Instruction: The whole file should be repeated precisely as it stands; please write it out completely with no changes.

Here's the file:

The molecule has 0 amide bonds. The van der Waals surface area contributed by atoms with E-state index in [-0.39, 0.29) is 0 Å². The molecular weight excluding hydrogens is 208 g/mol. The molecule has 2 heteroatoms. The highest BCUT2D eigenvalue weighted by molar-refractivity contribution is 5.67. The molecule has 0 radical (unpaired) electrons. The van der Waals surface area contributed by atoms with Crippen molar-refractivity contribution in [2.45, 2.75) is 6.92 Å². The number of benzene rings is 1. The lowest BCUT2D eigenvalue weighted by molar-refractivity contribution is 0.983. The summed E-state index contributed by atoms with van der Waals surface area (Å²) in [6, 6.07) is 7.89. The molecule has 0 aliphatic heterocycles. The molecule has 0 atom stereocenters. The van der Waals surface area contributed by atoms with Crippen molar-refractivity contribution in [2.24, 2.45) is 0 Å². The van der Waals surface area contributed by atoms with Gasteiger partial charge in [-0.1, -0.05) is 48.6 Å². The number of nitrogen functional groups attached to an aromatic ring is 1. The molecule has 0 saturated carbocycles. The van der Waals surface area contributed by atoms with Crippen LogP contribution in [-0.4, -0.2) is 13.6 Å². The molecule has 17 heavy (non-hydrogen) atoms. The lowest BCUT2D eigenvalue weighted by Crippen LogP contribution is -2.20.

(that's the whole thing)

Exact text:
The molecule has 0 amide bonds. The van der Waals surface area contributed by atoms with E-state index in [-0.39, 0.29) is 0 Å². The molecular weight excluding hydrogens is 208 g/mol. The molecule has 2 heteroatoms. The highest BCUT2D eigenvalue weighted by molar-refractivity contribution is 5.67. The molecule has 0 radical (unpaired) electrons. The van der Waals surface area contributed by atoms with Crippen molar-refractivity contribution in [2.45, 2.75) is 6.92 Å². The number of benzene rings is 1. The lowest BCUT2D eigenvalue weighted by molar-refractivity contribution is 0.983. The summed E-state index contributed by atoms with van der Waals surface area (Å²) in [6, 6.07) is 7.89. The molecule has 0 aliphatic heterocycles. The molecule has 0 atom stereocenters. The van der Waals surface area contributed by atoms with Crippen molar-refractivity contribution in [2.24, 2.45) is 0 Å². The van der Waals surface area contributed by atoms with Gasteiger partial charge in [-0.1, -0.05) is 48.6 Å². The number of nitrogen functional groups attached to an aromatic ring is 1. The molecule has 0 saturated carbocycles. The van der Waals surface area contributed by atoms with Crippen LogP contribution in [-0.4, -0.2) is 13.6 Å². The molecule has 17 heavy (non-hydrogen) atoms. The lowest BCUT2D eigenvalue weighted by Crippen LogP contribution is -2.20.